Dealing with the death of a loved one is no easy task. As much as we attempt to prepare ourselves for the emotions, planning, and interactions which arise at this time, we are always surprised by some feeling, detail, or person we could not have anticipated.
Cremation is one of the details surrounding burial which generates mixed feelings and reactions in family, friends, and community. This brochure hopes to provide information about cremation from both a secular and religious view. It hopes to bring comfort to a difficult time of decision-making while upholding the Church’s ongoing values.
The Church’s great respect for the dignity of the human body as temple of the Holy Spirit and destined for glory in the resurrection of the dead, has traditionally focused on taking great care to prepare the bodies of the dead for burial. This is not always a view shared by our society which tends to shorten the period of mourning and to reduce or eliminate rituals in a misguided attempt to deny the reality of death and/ or hope in eternal life. The Church wants to help our culture and more so, her members, to face death and to celebrate the victory over death, resurrection; to claim the hope which is ours, in Christ.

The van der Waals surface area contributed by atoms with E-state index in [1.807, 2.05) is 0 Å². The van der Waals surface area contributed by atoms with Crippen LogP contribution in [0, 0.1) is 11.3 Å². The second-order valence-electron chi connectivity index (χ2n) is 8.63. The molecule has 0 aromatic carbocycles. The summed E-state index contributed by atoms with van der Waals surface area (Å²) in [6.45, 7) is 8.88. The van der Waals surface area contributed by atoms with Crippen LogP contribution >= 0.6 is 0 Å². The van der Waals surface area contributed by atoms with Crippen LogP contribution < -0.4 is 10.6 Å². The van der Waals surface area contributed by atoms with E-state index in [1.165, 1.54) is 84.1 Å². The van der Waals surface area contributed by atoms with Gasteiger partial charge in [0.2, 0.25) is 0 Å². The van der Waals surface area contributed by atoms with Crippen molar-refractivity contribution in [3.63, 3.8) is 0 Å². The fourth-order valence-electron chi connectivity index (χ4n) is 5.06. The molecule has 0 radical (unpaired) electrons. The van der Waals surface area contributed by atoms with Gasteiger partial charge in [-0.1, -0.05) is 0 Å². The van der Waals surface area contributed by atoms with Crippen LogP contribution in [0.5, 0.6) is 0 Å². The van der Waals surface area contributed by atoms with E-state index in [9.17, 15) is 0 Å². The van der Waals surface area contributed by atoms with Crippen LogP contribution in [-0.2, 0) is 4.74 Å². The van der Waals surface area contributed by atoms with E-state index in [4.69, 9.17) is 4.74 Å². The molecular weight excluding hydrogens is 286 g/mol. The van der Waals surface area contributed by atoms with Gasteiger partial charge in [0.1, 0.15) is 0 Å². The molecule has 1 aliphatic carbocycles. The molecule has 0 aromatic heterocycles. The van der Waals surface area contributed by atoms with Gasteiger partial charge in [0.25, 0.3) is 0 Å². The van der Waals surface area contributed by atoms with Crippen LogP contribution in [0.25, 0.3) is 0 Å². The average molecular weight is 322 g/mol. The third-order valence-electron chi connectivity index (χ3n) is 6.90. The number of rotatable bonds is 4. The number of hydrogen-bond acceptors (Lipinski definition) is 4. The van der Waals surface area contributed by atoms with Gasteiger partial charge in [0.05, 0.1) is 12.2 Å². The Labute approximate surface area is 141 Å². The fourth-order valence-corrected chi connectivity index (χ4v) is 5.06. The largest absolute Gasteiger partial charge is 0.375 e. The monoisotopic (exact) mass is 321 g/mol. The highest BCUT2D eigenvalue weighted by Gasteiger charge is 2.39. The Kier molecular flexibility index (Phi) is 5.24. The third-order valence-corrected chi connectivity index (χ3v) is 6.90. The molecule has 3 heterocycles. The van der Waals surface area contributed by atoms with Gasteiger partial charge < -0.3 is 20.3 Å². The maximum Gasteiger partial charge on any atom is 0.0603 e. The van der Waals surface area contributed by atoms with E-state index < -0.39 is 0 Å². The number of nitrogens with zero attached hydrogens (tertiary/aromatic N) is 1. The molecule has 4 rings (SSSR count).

The 1917 Code of Canon Law forbade cremation. By 1963, it was allowed in cases of necessity and the new 1983 Code allowed cremation, while still recommending the burial of the body. The Church attempts to be sensitive to the pastoral, economic, geographic and family issues which make it a choice for nearly 20% of our people.
Discuss your options with your parish bereavement team. Do what your loved one would want, in keeping with the Church’s values of human dignity and hope of eternal life.
We give thanks for all the blessings God has given us and pray this information has answered some questions you might have about cremation. Thank you to the Diocese of Orlando, Lay Ministry Office, source of text. Modified from original text for use in the Diocese of St. Augustine.